Contact Us

Our Thoughts

Top Nine Things Every Parent Should Know Before Sending Their Kids to College

Preparing to send your child to college is one of the most overwhelming times in a parent’s life. So many decisions to make, so much planning to do, so much you didn’t even know you didn’t know. FJY recently hosted an event to help educate our clients on some key strategies in both planning for and paying for college, and we got some great tips from speakers Laura Wessells from Sallie Mae, Adam Anthony from William & Mary, and our own CEO Jon Yankee.

CHOOSING THE SCHOOL
• With close to 7,000 public and private academic institutions for your child to choose from, picking a college can be overwhelming. It’s easy to be influenced by a high-profile reputation, your own alumni ties, or even fancy buildings. But, as Adam Anthony observed, “The most important measure of college quality is one that will best promote the happiness, mental health, and access to opportunity for your child.” Yes, it’s important to take into consideration things like research opportunities, professor/student ratio, study abroad programs, and departments with strong track records, but at the end of the day it needs to be the best fit for your future student, and, in Adam’s words, “you shouldn’t try and force someone who’s 6’5” into a Ford Fiesta.”

• The sticker price for a college is not necessarily what your family will pay. Some schools will discount their out-of-state tuition rate to match that of the highest priced public college closer to your home. These deals can be based on reciprocity programs between universities, scholastic achievement, and military or public service, among other factors. Consult a representative at your chosen institution to see what options are available before ruling them out on cost alone.

• Making a substantial donation to a particular college is HIGHLY unlikely to influence your child’s chances for admission. That money could be put to better use being saved for tuition or living expenses.

FUNDING THE SCHOOL
Laura Wessells explained that Sallie Mae’s recommended college funding strategy is three-fold:

• First, find free money that doesn’t have to be paid back: scholarships! Scholarships are awarded based upon a wide-ranging set of criteria. From athletic and academic accomplishments to community leadership, ethnic or religious background, even for being left-handed. Duck Tape actually runs an annual contest offering a $10,000 scholarship for the individual who makes the most creative prom outfit utilizing their signature product. salliemae.com/college-planning/tools/scholarship-search is an excellent resource to begin your search. Also, make sure you continue to apply for scholarships for EVERY year of higher education, not just the first one.

• Next, explore federal student loans. The FAFSA (Free Application for Federal Student Aid) is a useful and underutilized resource. Even if you think you won’t qualify, spend 45 minutes on their website (https://fafsa.ed.gov/) – you may be surprised at what you find out. If you do qualify, you are able to file now for the 2018-2019 school year using your 2016 tax return. Some states and schools have a limited amount of funds to distribute, so you should start investigating the options as soon as possible.

• Finally, fill in any remaining gaps by considering a home equity or private student/parent loans. Some student loans will offer the option to defer payments until post-graduation. Federal Parent PLUS loans allow parents to borrow the remainder of what is needed after all other aid is applied, provided the student remains enrolled at least half time. Amounts can usually be paid back over a 10-year period. Avoid tapping into your 401k savings if at all possible.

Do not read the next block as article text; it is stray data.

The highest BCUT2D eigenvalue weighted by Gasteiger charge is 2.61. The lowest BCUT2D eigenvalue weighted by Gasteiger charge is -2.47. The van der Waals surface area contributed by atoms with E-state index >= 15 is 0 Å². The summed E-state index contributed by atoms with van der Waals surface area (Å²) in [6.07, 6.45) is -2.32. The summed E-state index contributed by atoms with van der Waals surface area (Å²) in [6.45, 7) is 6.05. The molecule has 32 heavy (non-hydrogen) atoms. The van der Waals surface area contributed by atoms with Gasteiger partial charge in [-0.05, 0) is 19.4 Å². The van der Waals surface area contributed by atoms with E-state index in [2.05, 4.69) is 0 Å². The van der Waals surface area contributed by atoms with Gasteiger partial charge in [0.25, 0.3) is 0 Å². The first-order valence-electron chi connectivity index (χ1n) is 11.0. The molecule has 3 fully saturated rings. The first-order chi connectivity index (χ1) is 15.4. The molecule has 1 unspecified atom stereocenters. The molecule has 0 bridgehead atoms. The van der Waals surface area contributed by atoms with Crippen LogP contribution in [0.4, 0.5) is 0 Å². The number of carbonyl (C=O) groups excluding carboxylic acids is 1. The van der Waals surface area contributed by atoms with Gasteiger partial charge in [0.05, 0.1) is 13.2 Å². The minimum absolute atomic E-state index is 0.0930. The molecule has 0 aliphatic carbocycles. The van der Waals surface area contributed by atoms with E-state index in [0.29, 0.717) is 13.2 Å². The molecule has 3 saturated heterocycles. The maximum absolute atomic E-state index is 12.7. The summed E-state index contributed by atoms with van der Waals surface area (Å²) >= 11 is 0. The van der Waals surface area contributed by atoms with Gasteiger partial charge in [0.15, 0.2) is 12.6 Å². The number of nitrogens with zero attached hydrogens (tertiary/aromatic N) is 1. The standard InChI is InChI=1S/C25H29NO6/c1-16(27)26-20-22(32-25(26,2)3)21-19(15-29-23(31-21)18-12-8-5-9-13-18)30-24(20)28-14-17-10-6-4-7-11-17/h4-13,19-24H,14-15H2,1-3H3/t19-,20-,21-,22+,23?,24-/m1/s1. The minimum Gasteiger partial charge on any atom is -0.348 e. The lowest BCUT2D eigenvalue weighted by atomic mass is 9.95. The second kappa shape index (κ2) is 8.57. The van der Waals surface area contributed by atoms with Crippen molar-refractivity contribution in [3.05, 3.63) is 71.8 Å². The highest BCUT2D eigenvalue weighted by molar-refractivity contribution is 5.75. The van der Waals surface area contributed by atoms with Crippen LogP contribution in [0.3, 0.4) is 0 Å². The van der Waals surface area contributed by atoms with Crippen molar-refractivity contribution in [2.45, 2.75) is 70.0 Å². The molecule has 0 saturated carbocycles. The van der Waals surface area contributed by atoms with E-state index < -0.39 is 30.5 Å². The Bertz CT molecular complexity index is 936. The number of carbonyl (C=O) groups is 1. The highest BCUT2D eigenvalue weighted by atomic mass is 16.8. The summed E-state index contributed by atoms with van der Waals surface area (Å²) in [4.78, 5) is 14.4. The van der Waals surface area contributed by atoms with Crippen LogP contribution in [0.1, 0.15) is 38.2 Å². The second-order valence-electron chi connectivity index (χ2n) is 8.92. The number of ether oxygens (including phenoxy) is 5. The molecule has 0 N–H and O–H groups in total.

PREPARING FOR SCHOOL
Once your child has become a legal adult, and even more so once they are no longer living under your roof, your rights as a parent become increasingly restricted. Do what you can before they leave the nest to ensure you have the access you need in the event of an emergency.

• Powers of Attorney. If your child were to become injured or incapacitated, your ability to assist, or even be informed of the situation, would be difficult if not impossible without the aid of three simple forms. A signed HIPAA authorization ensures that medical providers will be able to communicate to you the full scope of your child’s diagnosis and treatment. A health care power of attorney allows you to make decisions regarding your child’s care, and a durable financial power of attorney will allow you to access and manage your child’s finances should they be unable to do so.

• Car insurance. If your over-18 child is still on your policy and is involved in a serious accident that results in a lawsuit-all of your assets are at risk. Conversely, if the child owns the car he drives and is paying for an individual insurance policy, typically the parents cannot be held liable. While the cost of an individual policy will likely be higher than what you are currently paying, the potential liability expense in the event of a significant accident is far greater.

• Homeowner’s insurance. Prior to sending your children to college, revisit your policy to be clear on what it covers and what it doesn’t. The most frequent claims insurance companies report seeing from college students include property damage, social media libel, and personal injury. Because your child is your dependent, you can be held responsible for their actions, and depending upon the seriousness of the claim, it may exceed the limits of your current policy. Based on what that review reveals, you should strongly consider purchasing an umbrella policy to bridge the gap. Additional coverage will mean additional premiums, but better to be overcautious than underprepared.

Eden Butler